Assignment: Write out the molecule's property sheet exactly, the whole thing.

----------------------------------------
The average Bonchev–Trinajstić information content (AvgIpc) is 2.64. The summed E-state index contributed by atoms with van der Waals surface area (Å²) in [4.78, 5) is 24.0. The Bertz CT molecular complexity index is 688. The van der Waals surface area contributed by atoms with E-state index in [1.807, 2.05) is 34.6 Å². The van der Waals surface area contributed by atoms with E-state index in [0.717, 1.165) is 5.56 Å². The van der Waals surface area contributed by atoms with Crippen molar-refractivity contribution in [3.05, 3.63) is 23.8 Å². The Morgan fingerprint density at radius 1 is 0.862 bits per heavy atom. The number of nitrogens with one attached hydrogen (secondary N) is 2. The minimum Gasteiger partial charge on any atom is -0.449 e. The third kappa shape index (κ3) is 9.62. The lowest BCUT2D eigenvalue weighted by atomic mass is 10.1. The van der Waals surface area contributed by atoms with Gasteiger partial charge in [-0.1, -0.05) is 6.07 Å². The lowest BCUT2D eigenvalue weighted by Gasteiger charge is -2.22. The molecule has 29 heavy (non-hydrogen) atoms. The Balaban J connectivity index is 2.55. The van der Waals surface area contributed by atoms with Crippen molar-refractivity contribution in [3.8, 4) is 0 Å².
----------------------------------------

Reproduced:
The average Bonchev–Trinajstić information content (AvgIpc) is 2.64. The summed E-state index contributed by atoms with van der Waals surface area (Å²) in [4.78, 5) is 24.0. The Bertz CT molecular complexity index is 688. The van der Waals surface area contributed by atoms with E-state index in [1.807, 2.05) is 34.6 Å². The van der Waals surface area contributed by atoms with E-state index in [0.717, 1.165) is 5.56 Å². The van der Waals surface area contributed by atoms with Crippen molar-refractivity contribution in [3.05, 3.63) is 23.8 Å². The Morgan fingerprint density at radius 1 is 0.862 bits per heavy atom. The number of nitrogens with one attached hydrogen (secondary N) is 2. The minimum Gasteiger partial charge on any atom is -0.449 e. The third kappa shape index (κ3) is 9.62. The lowest BCUT2D eigenvalue weighted by atomic mass is 10.1. The van der Waals surface area contributed by atoms with Gasteiger partial charge in [-0.1, -0.05) is 6.07 Å². The lowest BCUT2D eigenvalue weighted by Gasteiger charge is -2.22. The molecule has 29 heavy (non-hydrogen) atoms. The Balaban J connectivity index is 2.55. The van der Waals surface area contributed by atoms with Crippen molar-refractivity contribution in [3.8, 4) is 0 Å².